Look, I don’t have any hobbies. I write. I read. I cook. I don’t knit. I don’t play hockey. I don’t brew my own beer. So when someone asked me what I love, other than books, I said, “I love culture. All kinds of culture.” And I realized that this, above all else, has been the driving force behind all of my professional (and some personal) decisions.
I can sing the entire Les Misérables soundtrack. One day, I would like to tour a series of Latin American churches. I wish Donna Tartt wrote faster. I will watch Chris Pratt do anything. Even if he was filmed eating a hard-boiled egg.
This all-consuming love for culture is something I come by honestly. My sisters and I grew up in a household that revolved around television and magazines and hair care products. We woke up in the middle of the night to watch any royal wedding that was being broadcast. We threw Oscar parties. We danced in the kitchen to Duran Duran. For years, I never questioned this, but then a couple of years ago I was asked a very specific question while I was talking to someone about writers’ festivals: “How do we get people of colour to engage with culture?”
I knew what this person meant. He wanted to know why, at literary or visual art or classical music events, the crowd was almost entirely made up of white people. Why are there not more people of colour at the theatre or the slam competitions? Why are they not interested in cultural engagement?
At the time, I accepted this as a fact, because it is, sort of. My events draw more people of colour than most, but even so, the audience never reflects the real diversity of our Canadian cities. The most diverse event I ever took part in was probably still 75% white. But if we look closer at the issue, it’s far more complicated than just the numbers.
I grew up in a family where immigration was recent memory, where my grandparents and parents spent much of their time outside the home constantly trying to prove that they belonged here. It’s an exhausting process to come to a place and spend so much of your life studying and learning and parroting the place back to itself. There’s a reason my given name is Jennifer, the most popular first name for women in North America of all time; my parents didn’t want to give anyone an excuse for excluding me.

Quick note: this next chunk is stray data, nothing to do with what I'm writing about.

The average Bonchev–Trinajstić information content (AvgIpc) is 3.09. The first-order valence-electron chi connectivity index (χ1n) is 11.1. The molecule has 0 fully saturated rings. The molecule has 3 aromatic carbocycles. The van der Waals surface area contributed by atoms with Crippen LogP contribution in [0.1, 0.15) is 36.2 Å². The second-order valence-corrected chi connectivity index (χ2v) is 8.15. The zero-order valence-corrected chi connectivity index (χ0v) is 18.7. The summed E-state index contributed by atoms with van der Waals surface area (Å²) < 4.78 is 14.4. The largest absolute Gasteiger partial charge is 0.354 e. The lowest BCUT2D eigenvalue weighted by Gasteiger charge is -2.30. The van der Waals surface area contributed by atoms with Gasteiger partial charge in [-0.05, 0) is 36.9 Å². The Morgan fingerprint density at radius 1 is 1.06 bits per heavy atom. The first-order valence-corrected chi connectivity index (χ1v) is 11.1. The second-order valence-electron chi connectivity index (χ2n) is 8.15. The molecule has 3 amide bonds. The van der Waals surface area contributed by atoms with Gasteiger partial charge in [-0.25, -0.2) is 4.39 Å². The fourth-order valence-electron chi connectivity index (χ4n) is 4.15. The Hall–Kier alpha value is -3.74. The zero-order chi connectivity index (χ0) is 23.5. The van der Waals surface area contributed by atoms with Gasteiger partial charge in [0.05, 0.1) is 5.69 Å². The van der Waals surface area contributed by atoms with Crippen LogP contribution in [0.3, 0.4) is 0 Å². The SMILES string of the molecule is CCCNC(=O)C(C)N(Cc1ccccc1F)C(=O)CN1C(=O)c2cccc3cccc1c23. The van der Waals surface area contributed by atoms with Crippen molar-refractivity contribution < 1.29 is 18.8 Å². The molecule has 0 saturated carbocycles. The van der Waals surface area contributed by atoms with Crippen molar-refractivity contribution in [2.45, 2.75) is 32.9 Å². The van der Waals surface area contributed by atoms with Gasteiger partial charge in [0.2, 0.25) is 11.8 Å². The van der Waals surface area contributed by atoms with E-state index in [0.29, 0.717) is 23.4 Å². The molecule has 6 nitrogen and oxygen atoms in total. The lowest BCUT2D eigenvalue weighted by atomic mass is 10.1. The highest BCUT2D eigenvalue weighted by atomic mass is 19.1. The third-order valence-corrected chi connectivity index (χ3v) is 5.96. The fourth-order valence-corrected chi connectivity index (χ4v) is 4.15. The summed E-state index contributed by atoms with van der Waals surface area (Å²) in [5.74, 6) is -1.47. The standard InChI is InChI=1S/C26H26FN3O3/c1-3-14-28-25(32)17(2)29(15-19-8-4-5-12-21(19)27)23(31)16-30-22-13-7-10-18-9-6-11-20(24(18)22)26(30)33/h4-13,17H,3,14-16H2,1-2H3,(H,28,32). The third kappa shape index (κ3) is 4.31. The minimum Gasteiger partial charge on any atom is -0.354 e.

Popular culture–the soap operas, the fashion magazines, the celebrity gossip, the hockey fandom–is a way in. For my grandfather, it meant listening to CBC Radio all day long. For my mother, it meant learning to bake the perfect sponge cake. For my father, it meant listening to Chuck Berry and dropping his accent as soon as he could. For my older sisters, it meant perming their hair and never missing an episode of Dallas. And, for me, it meant taping New Kids on the Block songs off the radio and, later, sending love letters to Beck. These were all ways that we engaged with popular culture. These were the things we talked about at the office, when we applied for a mortgage, whenever we walked into new situations where we were the minority.
Over the years, I’ve come to understand that there is a distinction between popular culture and what critics or gatekeepers would call “good” culture. As an author of literary novels, I’m professionally a creator of good culture, of the sorts of things we want our children to study. Mozart. Abstract expressionism. The difference between a sestina and a villanelle. As a human though, I’m a relentless consumer of popular culture. Rihanna. Lipstick. Youtube videos of dogs teaching babies how to crawl.
Now, when I consider the question of why people of colour don’t engage with culture, I know that this is a loaded issue. It’s a privilege to listen to John Cage or eat molecular gastronomy because, if you do, then you are immediately interested in something the majority of the world has never had access to or studied. It means you don’t need to relate to the masses, often because you’ve been a member of that majority your entire life.
So, the truth is that people of colour actually do engage with culture, but it’s often popular culture, the stuff that makes us feel like we do belong, even if it’s superficial or fleeting. The person we’re talking to may think that immigration is a terrible thing, but if we can engage with him or her on the season finale of Game of Thrones, then it’s a small victory, one more point for us in the never-ending game of Who Fits In. It’s not that we don’t care about music or theatre or performance art, it’s that these interests often dovetail with the very human need to be included, and therefore manifest in our engagement with tabloids, hot dogs and The Fast and the Furious.
So the next time you’re sitting in a meeting, organizing a cultural event, remember that inclusion starts with context. What kind of content will make people of colour feel like they belong? Has your content been focused on a certain kind of culture that feels more like a barrier? What can popular culture, and its audience, teach us?
And perhaps, just perhaps, watching Deadpool isn’t a waste of time. You might just learn something.